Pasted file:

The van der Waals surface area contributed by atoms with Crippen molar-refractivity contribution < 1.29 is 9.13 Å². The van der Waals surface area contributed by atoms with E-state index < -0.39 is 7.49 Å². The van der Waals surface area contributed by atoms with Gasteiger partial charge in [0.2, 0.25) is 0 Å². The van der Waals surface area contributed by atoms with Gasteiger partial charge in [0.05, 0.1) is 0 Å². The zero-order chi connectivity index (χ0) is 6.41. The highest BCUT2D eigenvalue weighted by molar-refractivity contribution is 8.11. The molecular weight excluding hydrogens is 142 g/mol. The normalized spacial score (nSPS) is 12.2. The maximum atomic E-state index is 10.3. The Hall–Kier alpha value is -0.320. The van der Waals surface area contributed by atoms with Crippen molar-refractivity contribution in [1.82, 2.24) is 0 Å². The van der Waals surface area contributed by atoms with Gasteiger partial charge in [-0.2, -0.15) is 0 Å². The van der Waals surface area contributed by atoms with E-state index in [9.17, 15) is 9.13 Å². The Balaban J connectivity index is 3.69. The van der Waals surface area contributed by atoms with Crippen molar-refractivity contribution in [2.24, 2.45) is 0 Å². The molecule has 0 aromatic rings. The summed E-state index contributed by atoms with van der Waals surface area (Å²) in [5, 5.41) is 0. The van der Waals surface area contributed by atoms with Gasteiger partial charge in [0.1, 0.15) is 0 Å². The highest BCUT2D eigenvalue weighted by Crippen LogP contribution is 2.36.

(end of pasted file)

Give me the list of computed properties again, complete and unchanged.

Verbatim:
The van der Waals surface area contributed by atoms with Crippen molar-refractivity contribution < 1.29 is 9.13 Å². The van der Waals surface area contributed by atoms with E-state index < -0.39 is 7.49 Å². The van der Waals surface area contributed by atoms with Gasteiger partial charge in [0.2, 0.25) is 0 Å². The van der Waals surface area contributed by atoms with Gasteiger partial charge in [0.05, 0.1) is 0 Å². The zero-order chi connectivity index (χ0) is 6.41. The highest BCUT2D eigenvalue weighted by molar-refractivity contribution is 8.11. The molecular weight excluding hydrogens is 142 g/mol. The normalized spacial score (nSPS) is 12.2. The maximum atomic E-state index is 10.3. The Hall–Kier alpha value is -0.320. The van der Waals surface area contributed by atoms with Crippen molar-refractivity contribution in [1.82, 2.24) is 0 Å². The van der Waals surface area contributed by atoms with Gasteiger partial charge in [-0.2, -0.15) is 0 Å². The van der Waals surface area contributed by atoms with E-state index in [9.17, 15) is 9.13 Å². The Balaban J connectivity index is 3.69. The van der Waals surface area contributed by atoms with Crippen molar-refractivity contribution in [2.24, 2.45) is 0 Å². The molecule has 0 aromatic rings. The summed E-state index contributed by atoms with van der Waals surface area (Å²) in [5, 5.41) is 0. The van der Waals surface area contributed by atoms with Gasteiger partial charge in [0.1, 0.15) is 0 Å². The highest BCUT2D eigenvalue weighted by Crippen LogP contribution is 2.36.